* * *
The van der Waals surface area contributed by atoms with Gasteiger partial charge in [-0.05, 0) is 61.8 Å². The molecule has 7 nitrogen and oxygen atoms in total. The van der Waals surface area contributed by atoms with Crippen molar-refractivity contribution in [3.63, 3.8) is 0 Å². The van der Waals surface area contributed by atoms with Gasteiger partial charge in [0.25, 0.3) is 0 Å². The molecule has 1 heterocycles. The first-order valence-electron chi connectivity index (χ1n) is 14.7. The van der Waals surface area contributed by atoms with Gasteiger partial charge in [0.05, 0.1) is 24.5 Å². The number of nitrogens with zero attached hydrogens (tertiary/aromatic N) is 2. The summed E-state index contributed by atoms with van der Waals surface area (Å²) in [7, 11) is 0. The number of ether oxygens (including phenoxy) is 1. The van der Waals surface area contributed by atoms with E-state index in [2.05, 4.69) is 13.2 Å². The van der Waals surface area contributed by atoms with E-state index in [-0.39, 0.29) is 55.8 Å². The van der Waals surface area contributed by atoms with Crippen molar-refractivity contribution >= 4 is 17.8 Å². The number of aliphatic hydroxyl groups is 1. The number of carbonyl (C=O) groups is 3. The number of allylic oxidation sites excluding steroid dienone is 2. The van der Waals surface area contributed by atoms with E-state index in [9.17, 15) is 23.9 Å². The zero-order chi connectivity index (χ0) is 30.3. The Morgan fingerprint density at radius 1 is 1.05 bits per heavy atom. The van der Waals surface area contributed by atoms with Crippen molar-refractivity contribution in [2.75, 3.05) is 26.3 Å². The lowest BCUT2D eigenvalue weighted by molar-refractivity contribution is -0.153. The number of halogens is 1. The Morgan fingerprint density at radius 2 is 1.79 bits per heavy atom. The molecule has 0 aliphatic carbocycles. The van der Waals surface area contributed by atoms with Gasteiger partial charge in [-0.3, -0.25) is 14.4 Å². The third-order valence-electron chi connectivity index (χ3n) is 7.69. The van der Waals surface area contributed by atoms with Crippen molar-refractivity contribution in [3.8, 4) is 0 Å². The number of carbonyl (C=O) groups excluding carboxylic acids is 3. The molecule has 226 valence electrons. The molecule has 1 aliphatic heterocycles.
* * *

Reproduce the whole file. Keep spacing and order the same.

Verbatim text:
The van der Waals surface area contributed by atoms with Gasteiger partial charge in [-0.05, 0) is 61.8 Å². The molecule has 7 nitrogen and oxygen atoms in total. The van der Waals surface area contributed by atoms with Crippen molar-refractivity contribution in [3.63, 3.8) is 0 Å². The van der Waals surface area contributed by atoms with Gasteiger partial charge in [0.25, 0.3) is 0 Å². The molecule has 1 heterocycles. The first-order valence-electron chi connectivity index (χ1n) is 14.7. The van der Waals surface area contributed by atoms with Gasteiger partial charge in [0.05, 0.1) is 24.5 Å². The number of nitrogens with zero attached hydrogens (tertiary/aromatic N) is 2. The summed E-state index contributed by atoms with van der Waals surface area (Å²) in [7, 11) is 0. The number of ether oxygens (including phenoxy) is 1. The van der Waals surface area contributed by atoms with E-state index in [2.05, 4.69) is 13.2 Å². The van der Waals surface area contributed by atoms with E-state index in [-0.39, 0.29) is 55.8 Å². The van der Waals surface area contributed by atoms with Crippen molar-refractivity contribution >= 4 is 17.8 Å². The number of aliphatic hydroxyl groups is 1. The number of carbonyl (C=O) groups is 3. The number of allylic oxidation sites excluding steroid dienone is 2. The van der Waals surface area contributed by atoms with E-state index in [9.17, 15) is 23.9 Å². The zero-order chi connectivity index (χ0) is 30.3. The Morgan fingerprint density at radius 1 is 1.05 bits per heavy atom. The van der Waals surface area contributed by atoms with Crippen molar-refractivity contribution in [2.75, 3.05) is 26.3 Å². The lowest BCUT2D eigenvalue weighted by molar-refractivity contribution is -0.153. The number of halogens is 1. The Morgan fingerprint density at radius 2 is 1.79 bits per heavy atom. The molecule has 0 aliphatic carbocycles. The van der Waals surface area contributed by atoms with Gasteiger partial charge in [-0.3, -0.25) is 14.4 Å². The third-order valence-electron chi connectivity index (χ3n) is 7.69. The van der Waals surface area contributed by atoms with Crippen molar-refractivity contribution in [3.8, 4) is 0 Å². The number of carbonyl (C=O) groups excluding carboxylic acids is 3. The molecule has 226 valence electrons. The molecule has 1 aliphatic heterocycles.